Earthquake hits England, minor tea spillages and Bazza’s bed rocks for first time in ten years

Earthquake hits England, minor tea spillages and Bazza’s bed rocks for first time in ten years
Northern England has been rocked by a 3.9-magnitude earthquake - and the aftermath has been hilarious. No injuries were reported, but there were cases of spilled tea, DIY disasters, and beds shaking for the first time in eons.

The earthquake was felt in Lincolnshire at about 11.15pm on Saturday night. Residents took to social media to share their tales of ‘survival’. Using the hashtag #HullEarthquake on Twitter, social media users popped up with questions like “did anyone else feel that”, while others urged their friends and family to mark themselves 'safe' on Facebook after the seismic event.

“Picture fell off daughter’s wall around 11:15 and frame broke. Glad to know it wasn’t my DIY skills to blame,” one person said. Another urged people to pray for the “260,400 survivors of the Hull earthquake,” before adding: “It can’t be easy having to live in Hull.”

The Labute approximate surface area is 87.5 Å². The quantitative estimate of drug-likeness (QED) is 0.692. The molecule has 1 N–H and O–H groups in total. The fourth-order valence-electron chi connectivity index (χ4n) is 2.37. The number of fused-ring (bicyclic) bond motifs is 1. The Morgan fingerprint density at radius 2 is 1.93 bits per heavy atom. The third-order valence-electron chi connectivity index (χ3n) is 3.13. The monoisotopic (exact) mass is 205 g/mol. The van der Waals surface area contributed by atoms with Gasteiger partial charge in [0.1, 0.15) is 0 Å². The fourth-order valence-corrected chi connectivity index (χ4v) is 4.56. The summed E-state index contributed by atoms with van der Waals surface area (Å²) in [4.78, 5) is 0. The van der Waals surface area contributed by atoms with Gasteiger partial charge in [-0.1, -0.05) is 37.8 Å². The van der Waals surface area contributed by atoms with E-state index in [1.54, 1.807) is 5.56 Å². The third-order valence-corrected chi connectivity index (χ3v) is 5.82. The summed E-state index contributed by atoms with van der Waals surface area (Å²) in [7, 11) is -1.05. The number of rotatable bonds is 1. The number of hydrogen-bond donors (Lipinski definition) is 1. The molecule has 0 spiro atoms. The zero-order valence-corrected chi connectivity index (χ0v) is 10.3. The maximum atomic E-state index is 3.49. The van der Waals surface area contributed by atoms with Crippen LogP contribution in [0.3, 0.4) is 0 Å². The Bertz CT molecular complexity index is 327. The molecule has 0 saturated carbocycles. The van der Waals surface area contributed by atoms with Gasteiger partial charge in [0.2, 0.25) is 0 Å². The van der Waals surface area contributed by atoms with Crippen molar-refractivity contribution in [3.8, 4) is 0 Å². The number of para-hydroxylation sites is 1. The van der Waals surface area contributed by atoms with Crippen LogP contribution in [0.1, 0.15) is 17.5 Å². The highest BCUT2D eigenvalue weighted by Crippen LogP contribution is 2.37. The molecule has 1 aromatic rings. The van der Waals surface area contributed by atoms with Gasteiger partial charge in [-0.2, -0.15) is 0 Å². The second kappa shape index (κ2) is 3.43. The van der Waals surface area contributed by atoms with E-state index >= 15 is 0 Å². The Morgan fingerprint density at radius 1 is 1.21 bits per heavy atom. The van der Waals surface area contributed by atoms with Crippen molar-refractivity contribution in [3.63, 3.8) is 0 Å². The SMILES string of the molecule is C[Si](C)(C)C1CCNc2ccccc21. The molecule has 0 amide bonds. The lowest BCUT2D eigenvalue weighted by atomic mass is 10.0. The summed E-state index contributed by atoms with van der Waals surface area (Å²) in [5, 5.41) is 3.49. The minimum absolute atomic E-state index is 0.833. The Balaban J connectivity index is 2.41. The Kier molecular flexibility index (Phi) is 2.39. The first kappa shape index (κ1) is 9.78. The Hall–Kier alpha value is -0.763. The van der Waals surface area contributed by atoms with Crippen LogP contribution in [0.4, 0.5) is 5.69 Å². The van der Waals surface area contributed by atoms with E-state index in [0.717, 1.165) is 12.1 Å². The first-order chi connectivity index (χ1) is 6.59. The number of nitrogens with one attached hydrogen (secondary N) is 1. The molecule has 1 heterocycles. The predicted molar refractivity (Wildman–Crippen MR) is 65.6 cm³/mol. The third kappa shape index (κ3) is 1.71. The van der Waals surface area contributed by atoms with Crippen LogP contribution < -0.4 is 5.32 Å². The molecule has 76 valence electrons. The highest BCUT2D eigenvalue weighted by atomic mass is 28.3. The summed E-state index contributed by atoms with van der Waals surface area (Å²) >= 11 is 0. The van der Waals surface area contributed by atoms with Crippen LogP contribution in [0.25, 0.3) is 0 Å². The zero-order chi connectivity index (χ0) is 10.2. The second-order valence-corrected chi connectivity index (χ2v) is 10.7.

Some busted out the rations to cope with the quake, while Yorkshire Tea reported “minor tea spillages”. While ‘Bazza’ was just grateful to have his bed shake again.

The British Geological Survey (BSG) said the seismic event struck at 11.14pm at a depth of 18 kilometres. The epicentre of the quake was in the north-east Lincolnshire seaside town, however no serious damage appears to have been caused.

The Hull earthquake came ten years after a 5.2-magnitude earthquake shook Market Rasen in Lincolnshire. The 2008 quake was felt across England and Wales.

BGS seismologist Glen Ford said: "It is of the size we would expect people to start reporting it to us. But it is actually much smaller than the one 10 years ago at Market Rasen, 30km from this earthquake, that was 90 times bigger."

Independent earthquake monitoring organization the European-Mediterranean Seismological Centre (EMSC) said it had received reports from over 600 witnesses. They also had reports coming as far as 100 kilometres from the epicenter in Grimsby.

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